by Antonina Zhelyazkova
The Islamisation of the Albanians and its impact on the Albanian religious identity...  (2)

The significance of kinship, clan, brotherhood had grown into a serious, rich and branched, ideological system which rested upon the Kanun of Lek, and the Code of Skanderbeg, ousting any attempt at domination by some other ideology in the Albanians' value system. The fis, or the brotherhood, tolerated no influences, no intrusion by alien elements. They even had their own graveyards where no member of another brotherhood or clan could be buried.

Especially typical of the tribal system is collective liability. In a trial, which, in conformity with customary law, requires the defendant's "vow of negation" - "I have not committed this", the jury are selected from among the vllaznija or vëllasëri (brotherhood) of the accused, because customary law did not recognise the individual as a legal entity, such was, in its perception, the collective of relatives holding equal responsibility for the wrong-doing of one of its members.52  Obviously, the legal system effective among the Albanians in the period of the Ottoman rule, was far from the dogmas of Sheriat law.

The official Sunni Islam in the Balkan provinces of the Ottoman Empire was maintained prevailingly by the upper classes, the administrative and religious functionaries. In the adoption of Islam by the Balkan Christians, a much more essential part was played by the Muslim sects whose rituals and rite system were closer to folk beliefs. Even the period of the Seljuk Sultanate in Anatolia, saw an expansion of Islam in consequence of the spread and influence of mysticism, Sufism, and the dervish orders from the mid-13th century, a process that intensified even further in the 14th century. Although the Sufi orders differed from one another, they shared the quality of approaching religious life emotionally rather than in a legal-dogmatic way. The followers of Sufism believe it is possible to achieve immediate communion of man with God with the help of contemplation, one's personal qualities and individual experience. As a matter of fact, by its simplicity this view makes Sufism attractive to broad social strata. The philosophy of Sufism built into the fundaments of Islam a new conceptual layer, more distant from dogmas and more open to man. Sufi adherents performed primarily mystic rituals that appealed to both the lower and the more educated social classes.53

The Sufi-dervish orders were the most persistent agents of the worship of saints. In this way they met a basic need of the broad lower strata of society for protection and support against the injustices of earthly ways and rulers. The dervish brotherhoods established their tekkes and zavyes usually near the tomb of some righteous person (or fighter for the faith and justice), who was very soon declared holy. At the same time, the Muslim sects were religiously tolerant in celebrating some Christian saints who were close to their own martyrs by moral qualities, exploits and "miracles".54  This attracted the people from the neighbourhood to the tekkes, while the ?eyhs and dervishes suggested to them that religions and rituals were not differing greatly or at least that the invisible meaning of values and philosophy were very close to one another, no matter whether they were Judaic, Christian or Muslim in origin. All endeavours by theologians and by the authorities to put an end to the sanctification of new saints in popular Islam, failed. Their efforts to end the overgrowing of Islamic rituals with local customs and traditions were of no avail either, and controversies in the sphere of dogmas, as usual, wound up in compromise. 55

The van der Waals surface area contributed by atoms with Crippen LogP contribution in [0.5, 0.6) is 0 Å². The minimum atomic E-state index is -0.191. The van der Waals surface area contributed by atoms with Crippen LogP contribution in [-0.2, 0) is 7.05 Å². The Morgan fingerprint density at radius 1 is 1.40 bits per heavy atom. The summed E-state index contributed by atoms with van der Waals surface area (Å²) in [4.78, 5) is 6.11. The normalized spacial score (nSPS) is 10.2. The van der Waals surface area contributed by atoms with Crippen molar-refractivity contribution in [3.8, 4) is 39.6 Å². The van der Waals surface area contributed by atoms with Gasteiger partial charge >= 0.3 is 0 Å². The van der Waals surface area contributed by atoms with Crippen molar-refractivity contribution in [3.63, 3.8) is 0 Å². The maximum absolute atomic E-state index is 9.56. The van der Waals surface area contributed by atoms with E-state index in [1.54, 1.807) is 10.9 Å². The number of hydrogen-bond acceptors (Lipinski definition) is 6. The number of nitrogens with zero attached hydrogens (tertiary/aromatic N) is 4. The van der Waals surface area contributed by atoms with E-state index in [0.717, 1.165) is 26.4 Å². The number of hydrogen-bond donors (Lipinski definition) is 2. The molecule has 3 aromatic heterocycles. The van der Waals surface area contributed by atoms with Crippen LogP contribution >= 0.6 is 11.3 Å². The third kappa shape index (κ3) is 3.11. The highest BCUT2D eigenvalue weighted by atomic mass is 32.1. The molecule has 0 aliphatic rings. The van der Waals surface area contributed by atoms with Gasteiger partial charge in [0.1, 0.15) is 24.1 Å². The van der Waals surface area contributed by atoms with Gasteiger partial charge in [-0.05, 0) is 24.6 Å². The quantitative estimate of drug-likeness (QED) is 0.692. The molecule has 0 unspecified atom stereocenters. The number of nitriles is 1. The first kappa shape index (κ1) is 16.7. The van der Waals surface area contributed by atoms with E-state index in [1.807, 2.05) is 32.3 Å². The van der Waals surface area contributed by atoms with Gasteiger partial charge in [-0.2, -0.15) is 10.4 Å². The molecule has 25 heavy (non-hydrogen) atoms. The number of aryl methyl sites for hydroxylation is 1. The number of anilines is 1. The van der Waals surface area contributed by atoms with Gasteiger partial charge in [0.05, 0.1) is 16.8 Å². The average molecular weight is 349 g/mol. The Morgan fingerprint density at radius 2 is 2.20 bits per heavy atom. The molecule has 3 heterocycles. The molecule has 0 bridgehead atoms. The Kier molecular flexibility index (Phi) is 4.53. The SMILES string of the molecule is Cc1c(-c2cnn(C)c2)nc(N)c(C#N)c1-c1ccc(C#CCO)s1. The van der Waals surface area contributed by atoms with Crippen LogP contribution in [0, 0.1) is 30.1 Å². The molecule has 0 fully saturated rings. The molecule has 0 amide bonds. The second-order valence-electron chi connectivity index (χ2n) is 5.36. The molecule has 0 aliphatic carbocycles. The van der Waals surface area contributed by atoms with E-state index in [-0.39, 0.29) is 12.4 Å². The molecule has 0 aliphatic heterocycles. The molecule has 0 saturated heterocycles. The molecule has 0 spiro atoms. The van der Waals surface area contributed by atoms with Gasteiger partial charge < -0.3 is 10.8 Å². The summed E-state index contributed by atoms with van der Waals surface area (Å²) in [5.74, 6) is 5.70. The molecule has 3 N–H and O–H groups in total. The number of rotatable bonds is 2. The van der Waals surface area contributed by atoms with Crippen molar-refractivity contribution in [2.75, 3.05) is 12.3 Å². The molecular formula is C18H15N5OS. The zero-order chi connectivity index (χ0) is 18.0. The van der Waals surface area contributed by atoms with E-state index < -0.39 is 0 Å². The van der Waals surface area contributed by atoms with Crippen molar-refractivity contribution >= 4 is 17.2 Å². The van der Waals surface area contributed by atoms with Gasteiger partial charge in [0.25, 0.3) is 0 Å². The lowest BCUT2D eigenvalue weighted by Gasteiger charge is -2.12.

52 Ibid., p. 84.
53 Vryonis, Sp. Islam and cultural change in the Middle Ages. Wiesbaden, 1975, p. 127.
Historical background. Ethnogenesis
The Albanian identity and the geographical environment.
George Kastrioti - Skanderbeg's resistance to the Ottomans. Heroicity as part of the Albanian individuality.
Ottoman colonisation and establishment of the new administration.
The Islamisation of the Albanians and its impact on the Albanian religious identity.
The Balkans Revival in the 19th century and the Albanian patriotic ideas
The two world wars, the occupation periods and the frustration of the Albanian national strivings and anticipations for independence.
The survival of the Albanian identities under Enver Hoxha. The role of the isolationist policy of the regime in Tirana.

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